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Budgets

The Spring Statement

By Joanna Little

Posted 24th Mar 2022

Reading Time: 3 Minutes

HM revenue and customers sign with money floating by

We’ve worked with a number of our partners to compile this summary of yesterday’s Spring Statement. In addition to this summary, a full analysis is available here

Before we delve in, this summary isn’t financial advice and we’d recommend seeking advice before taking action. If you are a client of Emery Little, we will discuss the implications at your next review meeting. If you have any questions in the meantime, just get in touch. 

The Spring Statement was not meant to be a March mini-Budget, despite what many headlines in the days before suggested. Rishi Sunak believes in the once-a-year approach to major tax and spending changes, unlike some of his predecessors. However, in 2022, as in 2020 and 2021, events conspired to put an end to that single Budget aspiration. Instead, on the day the inflation rate (CPI) was announced as having reached 6.2%, the Chancellor announced a range of tax cuts aimed at countering the cost of living crisis. You’ll find our full analysis here and our summary below.

  • There will be a temporary 12-month cut to duty on petrol and diesel of 5p per litre from 23rd March 2022.
  • The primary threshold for Class 1 national insurance contributions (NICs) will increase from £9,880 a year to £12,570 a year from 6th July 2022, bringing it in line with the frozen personal allowance.
  • For company directors, who are subject to special rules, the equivalent annual amount from July will be £11,908. From 2023/24, all employees will share the same £12,570 annual threshold. The maximum potential Class 1 employee NICs saving in 2022/23 is £269.
  • For the self-employed, the lower profits limit will increase from £9,880 to £11,908 in 2022/23, rising to £12,570 in 2023/24. Class 2 NICs will not be payable if profits are below these limits. The maximum potential Class 4 NICs saving in 2022/23 is £208.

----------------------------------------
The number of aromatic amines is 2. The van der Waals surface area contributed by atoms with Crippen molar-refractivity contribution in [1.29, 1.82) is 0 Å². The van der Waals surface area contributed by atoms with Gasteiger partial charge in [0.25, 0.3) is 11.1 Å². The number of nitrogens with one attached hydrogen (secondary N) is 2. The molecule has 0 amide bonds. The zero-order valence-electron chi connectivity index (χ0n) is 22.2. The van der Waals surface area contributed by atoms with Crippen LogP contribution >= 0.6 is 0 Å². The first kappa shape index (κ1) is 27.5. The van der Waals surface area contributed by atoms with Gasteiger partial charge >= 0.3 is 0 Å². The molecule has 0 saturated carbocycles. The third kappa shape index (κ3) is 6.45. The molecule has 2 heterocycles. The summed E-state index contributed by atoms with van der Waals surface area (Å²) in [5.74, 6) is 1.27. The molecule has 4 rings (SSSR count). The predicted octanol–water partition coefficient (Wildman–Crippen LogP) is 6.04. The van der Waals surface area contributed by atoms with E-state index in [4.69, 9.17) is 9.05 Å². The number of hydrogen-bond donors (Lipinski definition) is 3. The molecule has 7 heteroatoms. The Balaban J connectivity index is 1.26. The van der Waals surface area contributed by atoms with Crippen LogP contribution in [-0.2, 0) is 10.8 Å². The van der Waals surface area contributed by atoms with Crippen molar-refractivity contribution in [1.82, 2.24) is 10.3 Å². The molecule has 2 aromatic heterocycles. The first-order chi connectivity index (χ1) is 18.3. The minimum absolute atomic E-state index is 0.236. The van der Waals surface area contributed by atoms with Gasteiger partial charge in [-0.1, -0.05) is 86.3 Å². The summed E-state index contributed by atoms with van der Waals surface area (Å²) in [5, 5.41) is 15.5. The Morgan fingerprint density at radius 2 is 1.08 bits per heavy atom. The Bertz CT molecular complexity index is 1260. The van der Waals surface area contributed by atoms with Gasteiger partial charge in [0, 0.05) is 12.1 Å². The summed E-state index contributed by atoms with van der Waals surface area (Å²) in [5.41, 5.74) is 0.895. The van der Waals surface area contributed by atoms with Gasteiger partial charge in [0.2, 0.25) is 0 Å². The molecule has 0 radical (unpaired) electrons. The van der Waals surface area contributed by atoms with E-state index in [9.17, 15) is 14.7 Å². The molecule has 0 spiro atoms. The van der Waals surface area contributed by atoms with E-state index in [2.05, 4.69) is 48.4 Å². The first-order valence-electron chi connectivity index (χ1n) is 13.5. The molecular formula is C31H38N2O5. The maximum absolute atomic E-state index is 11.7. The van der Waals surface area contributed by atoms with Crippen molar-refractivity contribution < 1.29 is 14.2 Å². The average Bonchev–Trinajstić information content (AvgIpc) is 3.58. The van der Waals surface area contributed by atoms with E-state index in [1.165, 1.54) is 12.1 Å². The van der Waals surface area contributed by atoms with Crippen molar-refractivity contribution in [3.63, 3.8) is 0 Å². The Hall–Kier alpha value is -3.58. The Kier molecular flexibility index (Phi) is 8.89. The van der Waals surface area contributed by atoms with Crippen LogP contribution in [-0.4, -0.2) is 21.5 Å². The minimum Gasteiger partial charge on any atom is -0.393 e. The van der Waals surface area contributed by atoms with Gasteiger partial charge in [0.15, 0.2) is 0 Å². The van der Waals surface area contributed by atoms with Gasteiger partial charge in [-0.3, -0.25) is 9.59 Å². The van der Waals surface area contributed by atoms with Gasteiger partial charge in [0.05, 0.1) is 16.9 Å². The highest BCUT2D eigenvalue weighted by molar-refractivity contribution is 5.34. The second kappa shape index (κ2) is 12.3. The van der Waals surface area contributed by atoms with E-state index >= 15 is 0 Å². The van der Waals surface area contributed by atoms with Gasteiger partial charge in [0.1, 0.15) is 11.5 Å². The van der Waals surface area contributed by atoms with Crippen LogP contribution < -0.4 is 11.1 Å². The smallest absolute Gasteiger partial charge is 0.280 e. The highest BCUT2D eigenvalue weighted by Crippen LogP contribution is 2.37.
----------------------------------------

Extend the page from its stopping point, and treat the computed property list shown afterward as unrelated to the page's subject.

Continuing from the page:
• The employment allowance will be increased to £5,000 from April 2022.

At the end of his speech, in an unusual pre-Budget unveiling of a specific tax move, the Chancellor announced that the basic rate of income tax will be cut from 20% to 19% from April 2024 for taxpayers in England, Wales and Northern Ireland.

2022/23 Changes (and freezes) that have already been announced

Several tax and other changes (including freezes) will take effect from 6th April 2022. Most of these date back to the two Budgets of 2021.

  • Income tax in the UK: The personal allowance for 2022/23 will remain at £12,570 and the basic rate band will similarly be frozen at £37,700 (outside Scotland), making the higher rate threshold (the sum of the two) an unchanged £50,270. These freezes represent a real-terms tax increase given the Bank of England forecasts that CPI inflation in April will be 8%.
  • Dividend tax rates: These will increase by 1.25% from 2022/23, taking them to between 8.75% (basic) and 39.35% (additional rate).
  • National insurance contributions: The secondary threshold for employer’s Class 1 NICs will increase by 3.3%, approximately in line with inflation to September 2021. The upper earnings limit (for employees) and upper profits limit (for the self-employed) will be frozen at £50,270.
  • Pensions lifetime and annual allowances: The lifetime allowance, will remain at £1,073,100 for 2022/23 and is not due to rise until 2026/27. There’s no increase to the annual allowance which remains at £40,000, subject to the taper and money purchase allowance rules.
  • Inheritance tax (IHT): The residence nil rate band and main nil rate band will remain at £175,000 and £325,000, with both set to stay frozen until 2026/27.
  • Company car tax: Company car tax for vehicles registered since 6th April 2020, will rise in 2022/23 for all but the highest emission vehicles.

You can read the full analysis here and we’d like to remind you to make sure you get advice before taking action.